A reasonably healthy local economy has its benefits, but there's also a cost. A rising cost, in fact. In June, Seattle's 5. 8 percent inflation rate...

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A reasonably healthy local economy has its benefits, but there’s also a cost. A rising cost, in fact.

In June, Seattle’s 5.8 percent inflation rate was the highest among 10 major metro areas, according to the number-crunchers at the U.S. Bureau of Labor Statistics (BLS).

A Forbes.com survey goes even further: Citing the BLS numbers and a study done for the magazine by Moody’s Economy.com, Forbes pegged Seattle as tops in inflation among the 40 biggest metro areas.

How’d we get so lucky? Blame, or credit, goes mainly to the region’s economy, which is still running at a good clip — the jobless rate in June was 3.9 percent, versus 5.5 percent in both the state and nation as a whole. In addition, unlike many major cities, the housing market here may have fizzled but it hasn’t collapsed.

Shelter (a category that covers both renters and homeowners) is the single-biggest component of the Seattle-area Consumer Price Index, accounting for nearly a third of its value.

Shelter costs rose 7.6 percent from June 2007 to this June; in Miami, which had the second-highest inflation in June, shelter costs were up just 4.8 percent.

Wallet-choking fuel prices don’t help, either. Unleaded regular cost 36.6 percent more at Seattle gas stations in June versus June 2007; nationally, gas was up 32.8 percent.

Want relief? Inflation in Detroit was just 3.0 percent in June, lowest among the BLS’ 10 cities. The trade-off, of course, is that you’re in Detroit.

— Drew DeSilver

CellCyte promoter is accused by SEC over another firm

A Canadian stock promoter who touted the shares of CellCyte, a Bothell biotechnology outfit that in late 2007 briefly boasted a market capitalization exceeding $400 million, has been accused by federal regulators of illegally reaping millions of dollars from the sale of unregistered stock in a different over-the-counter company.

The promoter, Gordon Brent Pierce, bankrolled a barrage of spam that lifted CellCyte shares past $7 in December; they now trade at around 40 cents.

The company disclosed in May that it faces a formal inquiry by the Securities and Exchange Commission.

The SEC announced Thursday its enforcement division has filed an administrative case against Pierce and an associate involved in Lexington Resources, an oil and gas company registered in Nevada.

The SEC proceeding alleges Pierce “coordinated an extensive promotional campaign” about Lexington through “spam e-mails, newsletters and advertisements on investment Web sites.”

The campaign resulted in Lexington’s stock jumping from $3 to $7.50 per share. Through an offshore bank, Pierce and his partners sold shares worth more than $13 million to the public between February and July 2004, even though the shares weren’t registered properly and Pierce didn’t file the required disclosure forms showing he controlled between 10 and 60 percent of the company’s stock, the SEC claims.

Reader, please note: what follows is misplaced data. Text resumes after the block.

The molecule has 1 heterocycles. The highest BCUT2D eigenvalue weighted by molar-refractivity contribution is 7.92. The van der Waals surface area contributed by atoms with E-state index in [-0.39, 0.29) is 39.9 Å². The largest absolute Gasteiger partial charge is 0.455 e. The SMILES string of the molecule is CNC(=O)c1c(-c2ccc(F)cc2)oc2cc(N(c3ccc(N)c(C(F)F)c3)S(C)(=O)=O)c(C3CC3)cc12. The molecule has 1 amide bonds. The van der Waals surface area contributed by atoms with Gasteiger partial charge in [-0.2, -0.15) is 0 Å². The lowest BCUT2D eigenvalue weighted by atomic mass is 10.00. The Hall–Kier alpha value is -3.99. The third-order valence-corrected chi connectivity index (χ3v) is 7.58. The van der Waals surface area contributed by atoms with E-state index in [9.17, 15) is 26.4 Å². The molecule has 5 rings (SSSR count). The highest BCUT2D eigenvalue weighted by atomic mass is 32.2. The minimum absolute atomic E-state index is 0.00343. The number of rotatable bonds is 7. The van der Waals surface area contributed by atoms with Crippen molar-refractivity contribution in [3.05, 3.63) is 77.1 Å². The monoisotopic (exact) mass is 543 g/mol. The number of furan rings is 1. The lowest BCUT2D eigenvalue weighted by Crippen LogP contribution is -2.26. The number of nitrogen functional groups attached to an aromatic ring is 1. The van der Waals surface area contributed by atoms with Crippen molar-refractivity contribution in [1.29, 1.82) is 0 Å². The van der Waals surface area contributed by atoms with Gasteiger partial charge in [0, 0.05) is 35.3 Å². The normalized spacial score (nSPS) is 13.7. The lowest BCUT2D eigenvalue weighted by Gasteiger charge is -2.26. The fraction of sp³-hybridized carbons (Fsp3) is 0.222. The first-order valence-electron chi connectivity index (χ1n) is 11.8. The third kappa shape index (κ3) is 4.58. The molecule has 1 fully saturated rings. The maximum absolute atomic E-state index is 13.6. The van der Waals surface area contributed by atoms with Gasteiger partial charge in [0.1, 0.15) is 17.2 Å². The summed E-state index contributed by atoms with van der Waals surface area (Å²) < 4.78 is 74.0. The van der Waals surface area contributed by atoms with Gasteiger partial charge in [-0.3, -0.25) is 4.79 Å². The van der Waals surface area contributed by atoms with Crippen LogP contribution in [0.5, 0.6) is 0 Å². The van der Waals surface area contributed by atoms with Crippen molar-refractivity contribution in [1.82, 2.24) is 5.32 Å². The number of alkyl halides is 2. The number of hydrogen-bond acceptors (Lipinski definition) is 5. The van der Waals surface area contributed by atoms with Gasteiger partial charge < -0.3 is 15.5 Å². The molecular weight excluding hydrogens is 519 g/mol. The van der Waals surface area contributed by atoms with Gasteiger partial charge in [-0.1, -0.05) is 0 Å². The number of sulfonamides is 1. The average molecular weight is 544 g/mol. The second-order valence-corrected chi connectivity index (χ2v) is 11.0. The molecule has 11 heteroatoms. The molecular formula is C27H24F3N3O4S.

The agency invited a response from Pierce, a Canadian living in Vancouver, B.C. and the Cayman Islands, and the other man charged in the case, Lexington Resources’ chief executive, Grant Atkins, also of Vancouver.

An administrative law judge will hear the case within 60 days and rule whether Pierce and Atkins made any illicit profits they should surrender.

Pierce, who was banned by the B.C. Securities Commission until last June for misrepresentation and improper use of funds from a public offering in the 1990s, didn’t reply to a message left at International Market Trend, a stock-promoting company he owns in Bellingham.

Calls to International Market Trend’s Zurich-based affiliate and to Newport Capital, another Zurich firm linked to Pierce, went unanswered.

Pierce, who controlled a significant amount of CellCyte shares, is a defendant in a class-action lawsuit filed by shareholders after the stock plummeted in January. The fall came after articles in The Seattle Times described the stock-promotion effort and cast doubts on the published résumé of the company’s CEO, Gary Reys. CellCyte, also a defendant, has said it would “vigorously” defend itself against the lawsuit.

This past week, in another setback, CellCyte reported its patented technology to deliver stem cells to target organs was less proven than it previously claimed. The technology, licensed from the Veterans Administration, had been hyped in mailings funded by Pierce as “the most astonishing and important medical breakthrough in your lifetime.”

New V.A. data “does not demonstrate” stem cells ended up in the desired target organs, and further research is needed to learn if the technology works, CellCyte said.

— Ángel González

Comments? Send them to Rami Grunbaum: rgrunbaum@-

seattletimes.com or 206-464-8541